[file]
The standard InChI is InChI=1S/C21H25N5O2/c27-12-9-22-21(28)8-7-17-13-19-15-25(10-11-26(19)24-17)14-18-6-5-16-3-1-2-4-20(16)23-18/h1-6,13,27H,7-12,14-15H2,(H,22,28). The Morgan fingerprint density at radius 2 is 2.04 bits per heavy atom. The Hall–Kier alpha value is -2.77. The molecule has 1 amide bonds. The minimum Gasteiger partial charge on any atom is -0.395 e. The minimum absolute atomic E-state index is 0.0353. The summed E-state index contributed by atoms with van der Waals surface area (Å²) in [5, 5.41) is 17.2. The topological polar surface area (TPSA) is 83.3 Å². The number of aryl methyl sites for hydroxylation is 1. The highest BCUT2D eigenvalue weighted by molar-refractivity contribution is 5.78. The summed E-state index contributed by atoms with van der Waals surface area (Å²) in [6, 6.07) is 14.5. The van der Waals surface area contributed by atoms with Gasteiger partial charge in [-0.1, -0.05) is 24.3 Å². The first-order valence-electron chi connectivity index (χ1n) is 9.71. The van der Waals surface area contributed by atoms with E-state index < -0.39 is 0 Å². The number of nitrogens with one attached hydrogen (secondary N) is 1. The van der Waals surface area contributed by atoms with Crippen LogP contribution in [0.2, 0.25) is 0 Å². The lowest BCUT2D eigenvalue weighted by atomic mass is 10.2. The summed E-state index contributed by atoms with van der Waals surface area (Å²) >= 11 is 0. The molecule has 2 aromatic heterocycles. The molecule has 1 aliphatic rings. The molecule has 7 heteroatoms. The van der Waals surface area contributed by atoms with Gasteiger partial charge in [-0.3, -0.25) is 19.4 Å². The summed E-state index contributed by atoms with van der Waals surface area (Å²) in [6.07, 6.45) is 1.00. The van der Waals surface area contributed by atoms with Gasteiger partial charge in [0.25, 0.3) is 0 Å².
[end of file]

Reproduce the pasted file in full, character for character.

The standard InChI is InChI=1S/C21H25N5O2/c27-12-9-22-21(28)8-7-17-13-19-15-25(10-11-26(19)24-17)14-18-6-5-16-3-1-2-4-20(16)23-18/h1-6,13,27H,7-12,14-15H2,(H,22,28). The Morgan fingerprint density at radius 2 is 2.04 bits per heavy atom. The Hall–Kier alpha value is -2.77. The molecule has 1 amide bonds. The minimum Gasteiger partial charge on any atom is -0.395 e. The minimum absolute atomic E-state index is 0.0353. The summed E-state index contributed by atoms with van der Waals surface area (Å²) in [5, 5.41) is 17.2. The topological polar surface area (TPSA) is 83.3 Å². The number of aryl methyl sites for hydroxylation is 1. The highest BCUT2D eigenvalue weighted by molar-refractivity contribution is 5.78. The summed E-state index contributed by atoms with van der Waals surface area (Å²) in [6, 6.07) is 14.5. The van der Waals surface area contributed by atoms with Gasteiger partial charge in [-0.1, -0.05) is 24.3 Å². The first-order valence-electron chi connectivity index (χ1n) is 9.71. The van der Waals surface area contributed by atoms with E-state index < -0.39 is 0 Å². The number of nitrogens with one attached hydrogen (secondary N) is 1. The van der Waals surface area contributed by atoms with Crippen LogP contribution in [0.2, 0.25) is 0 Å². The lowest BCUT2D eigenvalue weighted by atomic mass is 10.2. The summed E-state index contributed by atoms with van der Waals surface area (Å²) >= 11 is 0. The molecule has 2 aromatic heterocycles. The molecule has 1 aliphatic rings. The molecule has 7 heteroatoms. The van der Waals surface area contributed by atoms with Gasteiger partial charge in [-0.3, -0.25) is 19.4 Å². The summed E-state index contributed by atoms with van der Waals surface area (Å²) in [6.07, 6.45) is 1.00. The van der Waals surface area contributed by atoms with Gasteiger partial charge in [0.25, 0.3) is 0 Å².